Building or buying a gaming PC is a very personal matter, which is only made more complicated by the deliberation between desktop and laptop gaming. Until recent years, the thought of a gaming laptop was enough to make gaming enthusiasts scoff. After all, how could manufacturers fit so much power into such a small form factor? Nevertheless, the notebook sector is advancing, and gaming laptops are proving the dubious wrong by leaps and bounds. Laptops aren’t as modestly powerful as they used to be, which presents a particular problem when deciding between the two. XOTIC PC compares the pros and cons to help you decide with confidence.
Let’s face the facts – gaming laptops are constrained to the tenets of portability. Desktops inherently have more room to let their core components breathe, resulting in more power and more flexibility. Laptop GPUs are quickly narrowing the divide though. NVIDIA is leading the way by building chips that are only 25 percent less powerful than those in a desktop counterpart. One of the main disadvantages to laptop graphics is that you typically can’t swap them out.
Gaming desktop graphics are interchangeable, making it all the more possible for you to upgrade when a beefier card hits the market. There might be some dual-GPU options in the gaming laptop sector, but certainly not four-way mobile GPU options. Thanks to manufacturers such as NVIDIA, laptop graphics are a viable option for gamers that might like to play most games with high degrees of detail. However, the impending 4K gaming revolution will pose a problem for gaming notebooks. Simply put, notebooks won’t be able to render as many polygons in the same amount of space.
Next-gen gaming laptops typically come fully-loaded with quad-core i7 CPUs, but they just can’t compare to the CPU performance of a gaming desktop. One of the greatest pitfalls to mobile gaming is that you can’t water-cool a laptop, and CPU performance will suffer as a result. Manufacturers try to counteract high temperatures by designing laptop CPUs that throttle themselves, or else they can sound deafeningly loud. This is where modularity plays an important role. Desktop CPUs can be swapped out over time. Games tend to be held back by graphics performance more than CPU performance, and mobile quad-core units are designed to be quick enough to let mobile graphics shine.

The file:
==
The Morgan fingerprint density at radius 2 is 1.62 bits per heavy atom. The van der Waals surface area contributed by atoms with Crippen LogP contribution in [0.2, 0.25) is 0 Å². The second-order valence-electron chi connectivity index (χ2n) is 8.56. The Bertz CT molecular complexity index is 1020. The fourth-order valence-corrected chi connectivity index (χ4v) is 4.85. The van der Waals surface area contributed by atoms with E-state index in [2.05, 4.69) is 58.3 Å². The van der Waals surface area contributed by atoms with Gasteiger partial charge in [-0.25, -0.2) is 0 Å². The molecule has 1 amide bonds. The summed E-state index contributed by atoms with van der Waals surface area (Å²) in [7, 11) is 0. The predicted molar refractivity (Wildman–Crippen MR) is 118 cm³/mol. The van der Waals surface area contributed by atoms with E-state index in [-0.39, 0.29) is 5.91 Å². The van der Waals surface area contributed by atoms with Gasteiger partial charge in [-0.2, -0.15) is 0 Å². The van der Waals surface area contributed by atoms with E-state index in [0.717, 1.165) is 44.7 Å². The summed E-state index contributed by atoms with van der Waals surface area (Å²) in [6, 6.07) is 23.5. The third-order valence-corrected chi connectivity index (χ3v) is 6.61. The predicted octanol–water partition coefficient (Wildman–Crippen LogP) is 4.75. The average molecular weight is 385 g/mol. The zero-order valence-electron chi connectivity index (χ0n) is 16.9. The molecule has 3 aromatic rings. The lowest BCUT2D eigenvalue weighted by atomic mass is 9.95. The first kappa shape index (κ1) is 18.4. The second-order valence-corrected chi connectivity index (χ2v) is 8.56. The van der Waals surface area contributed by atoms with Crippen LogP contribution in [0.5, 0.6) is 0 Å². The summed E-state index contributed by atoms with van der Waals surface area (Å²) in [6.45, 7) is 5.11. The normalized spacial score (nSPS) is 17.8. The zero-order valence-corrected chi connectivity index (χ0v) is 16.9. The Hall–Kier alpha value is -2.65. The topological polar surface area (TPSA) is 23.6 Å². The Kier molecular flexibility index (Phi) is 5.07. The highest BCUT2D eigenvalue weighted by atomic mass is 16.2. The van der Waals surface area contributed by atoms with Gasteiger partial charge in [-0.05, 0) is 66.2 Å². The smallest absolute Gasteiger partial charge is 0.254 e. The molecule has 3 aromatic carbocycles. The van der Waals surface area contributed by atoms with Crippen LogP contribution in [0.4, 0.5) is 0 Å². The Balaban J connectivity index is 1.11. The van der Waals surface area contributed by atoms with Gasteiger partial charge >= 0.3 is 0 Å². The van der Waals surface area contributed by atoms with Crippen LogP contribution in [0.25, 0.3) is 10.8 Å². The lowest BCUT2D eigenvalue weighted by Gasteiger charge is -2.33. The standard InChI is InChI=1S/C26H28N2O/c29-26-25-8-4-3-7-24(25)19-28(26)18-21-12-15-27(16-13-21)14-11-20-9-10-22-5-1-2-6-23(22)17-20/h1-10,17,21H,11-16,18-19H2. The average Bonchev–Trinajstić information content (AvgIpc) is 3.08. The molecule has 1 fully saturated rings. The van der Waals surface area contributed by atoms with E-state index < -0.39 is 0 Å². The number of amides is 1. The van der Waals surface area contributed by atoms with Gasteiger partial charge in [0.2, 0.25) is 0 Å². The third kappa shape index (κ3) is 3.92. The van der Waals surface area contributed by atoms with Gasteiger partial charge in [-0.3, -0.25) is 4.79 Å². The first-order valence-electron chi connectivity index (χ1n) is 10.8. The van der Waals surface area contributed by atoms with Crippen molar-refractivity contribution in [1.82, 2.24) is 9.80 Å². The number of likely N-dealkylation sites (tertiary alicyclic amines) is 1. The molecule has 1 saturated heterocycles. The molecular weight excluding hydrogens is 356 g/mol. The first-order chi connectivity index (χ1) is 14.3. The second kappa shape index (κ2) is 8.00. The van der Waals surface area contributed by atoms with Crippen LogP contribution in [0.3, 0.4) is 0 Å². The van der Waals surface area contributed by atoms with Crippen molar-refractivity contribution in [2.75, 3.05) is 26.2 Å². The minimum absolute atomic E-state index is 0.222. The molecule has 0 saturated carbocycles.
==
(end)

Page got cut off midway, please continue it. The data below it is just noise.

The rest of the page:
Although laptop GPUs and CPUs aren’t traditionally modular, you can upgrade your RAM configurations to as much as 32GB in many of the latest models. Thin laptops make it difficult to access RAM slots, but dismantling runs the risk of voiding your warranty. With a gaming desktop, you can always upgrade the amount of available RAM.
While solid state drives grow smaller and smaller, prices decrease and storage space increases. A lot of notebooks come with mSATA drives to avoid compromising on lightweight portability for storage space. Most gaming desktops on the market come with multiple SATA ports for expandable storage – all you need is a single SATA cable.
There’s no denying that gaming notebooks have come a long way, especially in recent years. However, desktop PCs outperform laptops in graphics, processing, storage, and much more. Laptops may have the competitive edge when it comes to keyboards, monitors, and portability, but the lack of upgradable features makes the decision a bit easier for gaming enthusiasts that only want to spend a marginal amount today with plans to upgrade components later.
Your decision will depend on the kinds of games you regularly play, as well as how much you depend on portability for gaming or everyday tasks. To some gaming enthusiasts, the competitive cost of a modern-day gaming laptop is totally worth it. Laptops come with monitors, keyboards, and mice already built in, whereas gaming desktops might need to be customized and optimized over time. We hope that this guide provides the practical insight you need to make the right decision.